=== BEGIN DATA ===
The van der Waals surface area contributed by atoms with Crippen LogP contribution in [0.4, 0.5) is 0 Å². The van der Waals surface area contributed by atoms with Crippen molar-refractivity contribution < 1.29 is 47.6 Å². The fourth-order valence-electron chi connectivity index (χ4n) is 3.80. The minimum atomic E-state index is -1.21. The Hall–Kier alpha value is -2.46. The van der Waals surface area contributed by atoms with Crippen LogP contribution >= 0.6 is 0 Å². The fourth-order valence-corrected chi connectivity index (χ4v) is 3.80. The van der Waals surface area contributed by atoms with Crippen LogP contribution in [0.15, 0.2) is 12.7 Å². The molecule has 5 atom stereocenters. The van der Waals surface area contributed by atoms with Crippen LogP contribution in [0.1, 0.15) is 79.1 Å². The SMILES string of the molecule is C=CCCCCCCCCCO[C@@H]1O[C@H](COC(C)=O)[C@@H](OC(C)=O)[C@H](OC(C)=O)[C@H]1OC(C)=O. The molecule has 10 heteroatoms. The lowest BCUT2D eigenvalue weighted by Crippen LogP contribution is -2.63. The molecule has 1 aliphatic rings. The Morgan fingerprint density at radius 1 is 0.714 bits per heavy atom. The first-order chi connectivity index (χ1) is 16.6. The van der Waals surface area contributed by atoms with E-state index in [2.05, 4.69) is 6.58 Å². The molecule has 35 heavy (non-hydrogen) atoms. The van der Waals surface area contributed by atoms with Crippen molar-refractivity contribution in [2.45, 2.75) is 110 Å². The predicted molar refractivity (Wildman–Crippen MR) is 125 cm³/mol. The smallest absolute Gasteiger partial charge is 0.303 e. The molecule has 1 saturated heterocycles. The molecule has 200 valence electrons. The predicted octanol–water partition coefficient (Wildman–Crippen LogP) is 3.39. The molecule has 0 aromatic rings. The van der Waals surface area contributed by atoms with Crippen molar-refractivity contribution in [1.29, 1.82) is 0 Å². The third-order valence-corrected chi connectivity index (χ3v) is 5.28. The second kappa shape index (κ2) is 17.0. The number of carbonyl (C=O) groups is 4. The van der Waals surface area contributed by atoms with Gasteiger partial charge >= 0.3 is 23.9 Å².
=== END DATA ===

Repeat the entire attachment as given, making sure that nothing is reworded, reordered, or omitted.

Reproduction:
The van der Waals surface area contributed by atoms with Crippen LogP contribution in [0.4, 0.5) is 0 Å². The van der Waals surface area contributed by atoms with Crippen molar-refractivity contribution < 1.29 is 47.6 Å². The fourth-order valence-electron chi connectivity index (χ4n) is 3.80. The minimum atomic E-state index is -1.21. The Hall–Kier alpha value is -2.46. The van der Waals surface area contributed by atoms with Crippen LogP contribution >= 0.6 is 0 Å². The fourth-order valence-corrected chi connectivity index (χ4v) is 3.80. The van der Waals surface area contributed by atoms with Crippen LogP contribution in [0.15, 0.2) is 12.7 Å². The molecule has 5 atom stereocenters. The van der Waals surface area contributed by atoms with Crippen LogP contribution in [0.1, 0.15) is 79.1 Å². The SMILES string of the molecule is C=CCCCCCCCCCO[C@@H]1O[C@H](COC(C)=O)[C@@H](OC(C)=O)[C@H](OC(C)=O)[C@H]1OC(C)=O. The molecule has 10 heteroatoms. The lowest BCUT2D eigenvalue weighted by Crippen LogP contribution is -2.63. The molecule has 1 aliphatic rings. The Morgan fingerprint density at radius 1 is 0.714 bits per heavy atom. The first-order chi connectivity index (χ1) is 16.6. The van der Waals surface area contributed by atoms with E-state index in [2.05, 4.69) is 6.58 Å². The molecule has 35 heavy (non-hydrogen) atoms. The van der Waals surface area contributed by atoms with Crippen molar-refractivity contribution in [2.45, 2.75) is 110 Å². The predicted molar refractivity (Wildman–Crippen MR) is 125 cm³/mol. The smallest absolute Gasteiger partial charge is 0.303 e. The molecule has 1 saturated heterocycles. The molecule has 200 valence electrons. The predicted octanol–water partition coefficient (Wildman–Crippen LogP) is 3.39. The molecule has 0 aromatic rings. The van der Waals surface area contributed by atoms with Crippen molar-refractivity contribution in [1.29, 1.82) is 0 Å². The third-order valence-corrected chi connectivity index (χ3v) is 5.28. The second kappa shape index (κ2) is 17.0. The number of carbonyl (C=O) groups is 4. The van der Waals surface area contributed by atoms with Gasteiger partial charge >= 0.3 is 23.9 Å².